Our work on health, wellbeing and social care is underpinned by the conviction that research that explores and describes the lived experience of health and illness in all its richness and complexity has the greatest potential to transform lives and enable people to thrive. We take seriously the idea that researching good health is as important as researching illness and we recognise that the experience of illness, disability or vulnerability is not all encompassing, nor does it completely define identity or the possibilities of life. Rather good health can be enhanced, maintained, enjoyed and celebrated in the midst of illness, disability and vulnerability.

We apply this approach to researching health across the entire life course and we have particular expertise in creative, innovative and participatory methodologies designed to develop new understandings in previously under-researched, and/or sensitive topics and issues. For example, some of our most recent work explores Black women’s health and wellbeing. We have an international reputation for our work on reproduction, sexualities and sexual health. This work is predicated on an understanding of sexual and reproductive health as not merely the prevention of infection, conception, violence or risk, but also primarily concerned with sexual and reproductive autonomy, sexual functioning, pleasure, enjoyment and intimacy. Our research explores the relationship between the body, health and identity as well as the governmental possibilities of sexual and reproductive health policies and practices.

Our work on living with disability and long-term conditions has focused on the development of powerful, inclusive research methodologies and life story approaches which enable people to articulate and communicate deeper understandings of their disabilities or conditions, empowering patient groups and transforming perceptions of and meanings attached to disability.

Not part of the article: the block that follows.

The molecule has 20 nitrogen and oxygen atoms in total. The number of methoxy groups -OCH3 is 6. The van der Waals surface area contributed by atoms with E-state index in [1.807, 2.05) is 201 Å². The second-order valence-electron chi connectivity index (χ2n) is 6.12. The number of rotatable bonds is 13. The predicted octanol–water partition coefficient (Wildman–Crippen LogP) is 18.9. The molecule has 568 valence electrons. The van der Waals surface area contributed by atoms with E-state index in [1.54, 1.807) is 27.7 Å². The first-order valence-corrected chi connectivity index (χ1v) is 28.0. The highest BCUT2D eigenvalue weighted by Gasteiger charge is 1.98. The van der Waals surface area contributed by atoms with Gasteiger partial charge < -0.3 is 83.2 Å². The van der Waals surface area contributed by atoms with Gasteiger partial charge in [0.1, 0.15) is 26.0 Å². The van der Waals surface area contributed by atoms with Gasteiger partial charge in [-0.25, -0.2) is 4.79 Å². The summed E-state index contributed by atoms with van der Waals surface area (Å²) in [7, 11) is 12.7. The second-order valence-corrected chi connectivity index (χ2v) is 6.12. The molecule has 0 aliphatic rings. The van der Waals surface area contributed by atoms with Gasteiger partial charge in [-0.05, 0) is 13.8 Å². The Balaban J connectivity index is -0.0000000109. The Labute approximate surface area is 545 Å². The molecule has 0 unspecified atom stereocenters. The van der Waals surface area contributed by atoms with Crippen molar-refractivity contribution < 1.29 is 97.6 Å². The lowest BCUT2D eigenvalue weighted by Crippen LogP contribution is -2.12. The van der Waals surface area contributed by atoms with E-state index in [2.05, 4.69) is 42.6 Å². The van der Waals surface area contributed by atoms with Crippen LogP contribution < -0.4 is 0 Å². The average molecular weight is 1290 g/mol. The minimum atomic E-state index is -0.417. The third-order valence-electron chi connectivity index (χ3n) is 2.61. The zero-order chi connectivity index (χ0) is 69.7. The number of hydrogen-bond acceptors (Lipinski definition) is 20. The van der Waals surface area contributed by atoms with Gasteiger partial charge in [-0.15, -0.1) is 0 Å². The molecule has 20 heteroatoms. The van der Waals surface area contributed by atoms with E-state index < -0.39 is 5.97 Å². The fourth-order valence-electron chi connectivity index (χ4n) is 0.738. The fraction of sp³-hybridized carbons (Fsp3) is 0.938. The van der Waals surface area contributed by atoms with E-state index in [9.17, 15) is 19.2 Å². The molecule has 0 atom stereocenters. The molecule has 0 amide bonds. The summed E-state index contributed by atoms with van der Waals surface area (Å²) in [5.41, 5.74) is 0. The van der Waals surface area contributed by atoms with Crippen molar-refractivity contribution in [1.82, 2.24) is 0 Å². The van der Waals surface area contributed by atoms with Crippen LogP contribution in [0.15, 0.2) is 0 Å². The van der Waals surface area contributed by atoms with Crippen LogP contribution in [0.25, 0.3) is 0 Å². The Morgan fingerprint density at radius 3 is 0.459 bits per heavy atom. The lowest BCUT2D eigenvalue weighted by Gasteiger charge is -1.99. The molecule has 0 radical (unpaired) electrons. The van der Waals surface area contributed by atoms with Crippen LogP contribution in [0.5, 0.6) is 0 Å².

WELS/IET research also examines the multiple meanings, and diverse experiences, of ageing across the life course. Recognising that the cultural, economic, social and environmental circumstances in which people age are changing rapidly, our work evidences how people experience ageing differently. Understanding the diversity of these experiences indicates some of the ways in which individuals believe they thrive as they age. A newly emerging programme of research in sport and fitness is examining issues as diverse as the performance of elite athletes, including a focus on their experiences of adversity, nutrition and obesity, the rehabilitation of sports professionals, and women’s sporting embodiment. Our work also considers death, dying and bereavement with a particular focus on end-of-life care, death (including all forms of reproductive and neonatal loss), bereavement, and memorialisation. Much of this work is based on in-depth ethnography and highlights the importance of relations and interactions in understanding life, care, and death.

Our commitment to research co-production and knowledge exchange allows us to work in close partnership with charities, universities, service user and provider organisations to develop impactful, innovative programmes of work designed to explore challenges and issues in respect of health, wellbeing and social care across the lifespan. A key aspect of this is our hosting of various interdisciplinary and cross sector alliances with whom we work closely such as the Carer Research and Knowledge Exchange Resource (CARER) and the Sexuality Alliance, a multi-agency collaboration to promote sexual health and rights for young people with life-limiting conditions. Moreover, our distinctive approach to health, well-being and social care research necessitates strong interdisciplinarity with shared specialisms in epidemiology, demography, applied health services research, medical sociology/ anthropology, social psychology and professional practice research in nursing and social work.

 

References

United Nations (2015) Transforming our World: The 2030 Agenda for Sustainable Development. United Nations. Available at https://sustainabledevelopment.un.org/post2015/transformingourworld/publication.

United Nations Educational, Scientific and Cultural Organization (2015) Rethinking Education: Towards a global common good? UNESCO Publishing. Available at http://www.unesco.org/new/en/education/themes/leading-the-international-agenda/rethinking-education/browse/2/.

KL/RH/PK

November 2019